They didn’t have to tell me because you could see the tiredness in their eyes. But they told me. Sweating, overwhelmed, with masks, not coping, several officials of the Tax Administration Service (SAT) at the International Airport of Mexico City made it clear to me their anger at the new policy of the federal government to go through the Ray scanner- X all the suitcases of all passengers arriving from outside the country.
Since there are not enough personnel or machines, the result is an endless line of passengers. Contrary to what one might think, it is not the passengers who are complaining in anger about the wait. They are the uniformed officials with the SAT logo. ‘We are overrun,’ a supervisor told me. “This is a disaster,” a worker exploded at another time. ‘It’s madness,’ broke out another. They asked me not to say their names for fear of retaliation.
In both terminals of the airport of the capital of the country the free passage of ‘Nothing to declare’, opened a few years ago, was canceled. Nobody can walk there anymore. Everyone who lands must line up in the narrow corridor between two X-ray machines, with no healthy distance. A dozen SAT officials have to heroically deal simultaneously with all passengers arriving from anywhere in the world: the United States, Central, and South America, Europe. Two ask questions, another two see that all the suitcases are placed on the band, two or three more checks the screens, and three or four open the suitcases. “They make us open a lot more than before,” an agent explained to me, her face sweaty from work, the heat, and the mask. Sometimes they also wear a mask. They look exhausted. Do not stop.
Why did the policy change? Does it have to do with the pandemic? No. The agents do not ask any questions related to the coronavirus or inspect the luggage for any source of contagion. They open the suitcases and ask the passengers if they bring gifts if they make purchases if they are putting goods that should pay taxes …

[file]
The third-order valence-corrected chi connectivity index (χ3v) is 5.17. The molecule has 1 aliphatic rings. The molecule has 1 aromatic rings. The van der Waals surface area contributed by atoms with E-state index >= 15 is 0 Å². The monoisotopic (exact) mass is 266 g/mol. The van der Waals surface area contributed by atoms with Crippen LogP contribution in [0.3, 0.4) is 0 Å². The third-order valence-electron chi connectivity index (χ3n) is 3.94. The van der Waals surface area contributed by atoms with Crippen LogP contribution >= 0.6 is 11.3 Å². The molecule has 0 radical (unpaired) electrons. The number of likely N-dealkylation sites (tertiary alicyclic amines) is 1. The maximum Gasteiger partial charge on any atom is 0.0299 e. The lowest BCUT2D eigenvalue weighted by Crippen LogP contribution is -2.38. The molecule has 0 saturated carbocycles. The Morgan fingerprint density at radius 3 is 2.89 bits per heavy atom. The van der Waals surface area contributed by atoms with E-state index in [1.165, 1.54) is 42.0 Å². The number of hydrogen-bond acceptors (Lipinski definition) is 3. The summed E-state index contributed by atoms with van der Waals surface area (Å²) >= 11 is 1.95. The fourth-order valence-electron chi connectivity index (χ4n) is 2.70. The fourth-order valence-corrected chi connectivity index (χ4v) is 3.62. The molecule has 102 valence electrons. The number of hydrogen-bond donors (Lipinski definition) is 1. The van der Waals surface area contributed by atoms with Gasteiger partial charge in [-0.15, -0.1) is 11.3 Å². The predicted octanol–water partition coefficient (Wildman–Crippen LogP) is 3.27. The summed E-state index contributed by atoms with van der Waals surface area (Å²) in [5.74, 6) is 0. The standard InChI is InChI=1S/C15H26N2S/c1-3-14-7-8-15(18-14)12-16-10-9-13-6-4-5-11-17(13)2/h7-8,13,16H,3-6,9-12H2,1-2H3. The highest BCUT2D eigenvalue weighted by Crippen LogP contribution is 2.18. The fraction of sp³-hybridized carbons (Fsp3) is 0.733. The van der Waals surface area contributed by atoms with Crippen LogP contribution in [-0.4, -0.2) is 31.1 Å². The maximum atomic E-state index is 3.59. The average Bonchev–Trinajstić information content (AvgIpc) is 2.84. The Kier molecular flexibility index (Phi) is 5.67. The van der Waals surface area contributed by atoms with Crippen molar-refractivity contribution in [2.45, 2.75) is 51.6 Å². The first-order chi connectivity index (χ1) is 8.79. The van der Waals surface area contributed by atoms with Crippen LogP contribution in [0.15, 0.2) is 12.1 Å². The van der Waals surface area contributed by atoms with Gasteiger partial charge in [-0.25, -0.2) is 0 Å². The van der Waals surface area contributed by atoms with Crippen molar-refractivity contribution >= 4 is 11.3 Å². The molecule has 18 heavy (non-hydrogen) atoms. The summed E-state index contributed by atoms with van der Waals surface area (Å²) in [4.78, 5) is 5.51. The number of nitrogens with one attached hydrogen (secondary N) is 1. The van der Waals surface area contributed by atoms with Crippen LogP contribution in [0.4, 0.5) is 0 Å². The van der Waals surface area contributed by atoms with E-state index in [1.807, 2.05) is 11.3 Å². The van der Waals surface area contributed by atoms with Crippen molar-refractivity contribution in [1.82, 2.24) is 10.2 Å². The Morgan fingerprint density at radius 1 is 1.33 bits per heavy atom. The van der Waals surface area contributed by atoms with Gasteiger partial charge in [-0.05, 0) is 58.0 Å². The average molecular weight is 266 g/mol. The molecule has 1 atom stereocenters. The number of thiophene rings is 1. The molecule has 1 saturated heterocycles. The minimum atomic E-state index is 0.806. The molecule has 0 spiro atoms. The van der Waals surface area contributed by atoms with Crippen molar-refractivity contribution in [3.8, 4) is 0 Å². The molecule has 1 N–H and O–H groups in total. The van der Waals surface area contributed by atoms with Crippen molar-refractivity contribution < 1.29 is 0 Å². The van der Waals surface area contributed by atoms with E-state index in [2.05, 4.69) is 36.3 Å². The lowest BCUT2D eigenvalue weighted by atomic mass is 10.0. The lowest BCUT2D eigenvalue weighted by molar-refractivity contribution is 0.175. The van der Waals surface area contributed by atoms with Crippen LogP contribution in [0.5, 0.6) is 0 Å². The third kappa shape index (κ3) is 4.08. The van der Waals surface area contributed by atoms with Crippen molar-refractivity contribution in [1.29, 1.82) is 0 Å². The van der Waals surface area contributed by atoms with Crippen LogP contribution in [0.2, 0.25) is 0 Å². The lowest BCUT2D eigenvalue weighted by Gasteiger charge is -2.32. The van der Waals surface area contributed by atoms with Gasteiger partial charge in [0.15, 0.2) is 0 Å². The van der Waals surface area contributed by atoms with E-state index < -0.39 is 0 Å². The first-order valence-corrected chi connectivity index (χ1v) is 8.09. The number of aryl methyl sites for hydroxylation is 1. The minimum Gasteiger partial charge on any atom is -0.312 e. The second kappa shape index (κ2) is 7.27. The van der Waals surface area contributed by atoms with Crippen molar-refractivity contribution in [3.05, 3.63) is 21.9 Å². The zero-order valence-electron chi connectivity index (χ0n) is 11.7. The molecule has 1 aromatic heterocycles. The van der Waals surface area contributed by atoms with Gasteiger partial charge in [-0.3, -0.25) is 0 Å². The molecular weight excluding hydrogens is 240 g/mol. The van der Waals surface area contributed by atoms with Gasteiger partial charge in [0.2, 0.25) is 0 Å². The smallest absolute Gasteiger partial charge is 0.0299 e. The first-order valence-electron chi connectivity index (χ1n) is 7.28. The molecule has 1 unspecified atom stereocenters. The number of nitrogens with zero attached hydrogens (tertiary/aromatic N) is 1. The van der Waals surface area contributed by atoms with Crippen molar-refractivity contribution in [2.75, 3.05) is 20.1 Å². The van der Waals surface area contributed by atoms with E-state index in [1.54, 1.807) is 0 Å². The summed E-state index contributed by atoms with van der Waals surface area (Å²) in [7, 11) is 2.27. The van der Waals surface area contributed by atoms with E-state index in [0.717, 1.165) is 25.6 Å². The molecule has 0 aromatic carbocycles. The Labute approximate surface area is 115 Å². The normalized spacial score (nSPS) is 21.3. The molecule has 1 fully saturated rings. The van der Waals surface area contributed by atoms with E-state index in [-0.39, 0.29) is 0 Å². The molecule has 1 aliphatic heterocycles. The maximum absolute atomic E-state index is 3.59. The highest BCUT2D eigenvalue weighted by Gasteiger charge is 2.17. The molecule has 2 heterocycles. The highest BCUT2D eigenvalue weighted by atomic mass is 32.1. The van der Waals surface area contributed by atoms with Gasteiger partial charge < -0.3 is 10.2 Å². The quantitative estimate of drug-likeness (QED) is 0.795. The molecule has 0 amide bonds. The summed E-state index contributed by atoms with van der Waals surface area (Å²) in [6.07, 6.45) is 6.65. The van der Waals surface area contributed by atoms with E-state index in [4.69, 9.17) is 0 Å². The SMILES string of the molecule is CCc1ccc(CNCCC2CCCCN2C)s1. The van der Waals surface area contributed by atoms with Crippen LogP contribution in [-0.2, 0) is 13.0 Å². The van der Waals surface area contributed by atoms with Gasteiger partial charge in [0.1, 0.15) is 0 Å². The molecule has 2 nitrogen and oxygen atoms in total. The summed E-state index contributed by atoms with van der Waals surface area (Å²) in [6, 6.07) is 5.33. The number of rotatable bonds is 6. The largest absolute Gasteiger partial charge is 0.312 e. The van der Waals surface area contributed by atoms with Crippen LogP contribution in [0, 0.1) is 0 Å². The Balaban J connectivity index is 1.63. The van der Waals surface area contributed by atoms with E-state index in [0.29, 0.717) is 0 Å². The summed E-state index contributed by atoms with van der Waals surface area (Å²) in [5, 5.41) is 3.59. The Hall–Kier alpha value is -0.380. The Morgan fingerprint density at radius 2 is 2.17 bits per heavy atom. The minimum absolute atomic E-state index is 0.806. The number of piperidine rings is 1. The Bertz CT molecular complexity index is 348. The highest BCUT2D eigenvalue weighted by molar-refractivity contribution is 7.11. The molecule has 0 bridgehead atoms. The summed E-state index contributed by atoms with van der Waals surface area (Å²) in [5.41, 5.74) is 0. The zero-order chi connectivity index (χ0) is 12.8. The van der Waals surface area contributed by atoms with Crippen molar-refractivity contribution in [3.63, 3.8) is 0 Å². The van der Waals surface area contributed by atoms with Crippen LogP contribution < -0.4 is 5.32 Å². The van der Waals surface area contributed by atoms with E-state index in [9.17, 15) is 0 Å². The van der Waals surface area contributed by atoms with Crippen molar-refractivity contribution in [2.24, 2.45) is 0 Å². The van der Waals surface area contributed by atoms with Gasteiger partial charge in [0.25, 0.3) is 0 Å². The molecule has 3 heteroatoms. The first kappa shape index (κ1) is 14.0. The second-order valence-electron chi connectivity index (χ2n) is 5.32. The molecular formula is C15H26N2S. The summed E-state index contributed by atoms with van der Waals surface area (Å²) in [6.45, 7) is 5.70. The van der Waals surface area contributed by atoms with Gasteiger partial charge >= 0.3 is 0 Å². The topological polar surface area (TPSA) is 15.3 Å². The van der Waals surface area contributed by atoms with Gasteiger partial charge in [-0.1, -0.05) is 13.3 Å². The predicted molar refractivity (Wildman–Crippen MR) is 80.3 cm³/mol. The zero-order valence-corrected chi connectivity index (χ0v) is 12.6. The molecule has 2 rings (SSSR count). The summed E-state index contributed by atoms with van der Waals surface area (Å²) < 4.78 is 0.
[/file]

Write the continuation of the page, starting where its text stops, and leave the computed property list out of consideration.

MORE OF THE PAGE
The lines at Customs at the airport are another reflection of one of the obsessions of President López Obrador, who considers anyone who has done more or less well in life a presumed criminal. From that perspective, if you have enough to travel, then you are committing some crime, and you have to pay. With a rickety economy and declining revenue, it is good for him to raise the fines in Customs.
But contrary to the “AMLOs” dream of executing the rich, the lines for baggage checks are not fifis with Louis Vuitton suitcases trying to hide the ” shopping”. No. They are lines, above all, of countrymen who are forced to open their tight luggage, untie their boxes and convince the SAT agents about what they bring from abroad for their families. Middle-class passengers who have to face the new policy of harassment in which not even the government officials themselves agree or see any sense in it.
But hey, another obsession of the president that becomes public policy, and generates a useless disaster. It is customary.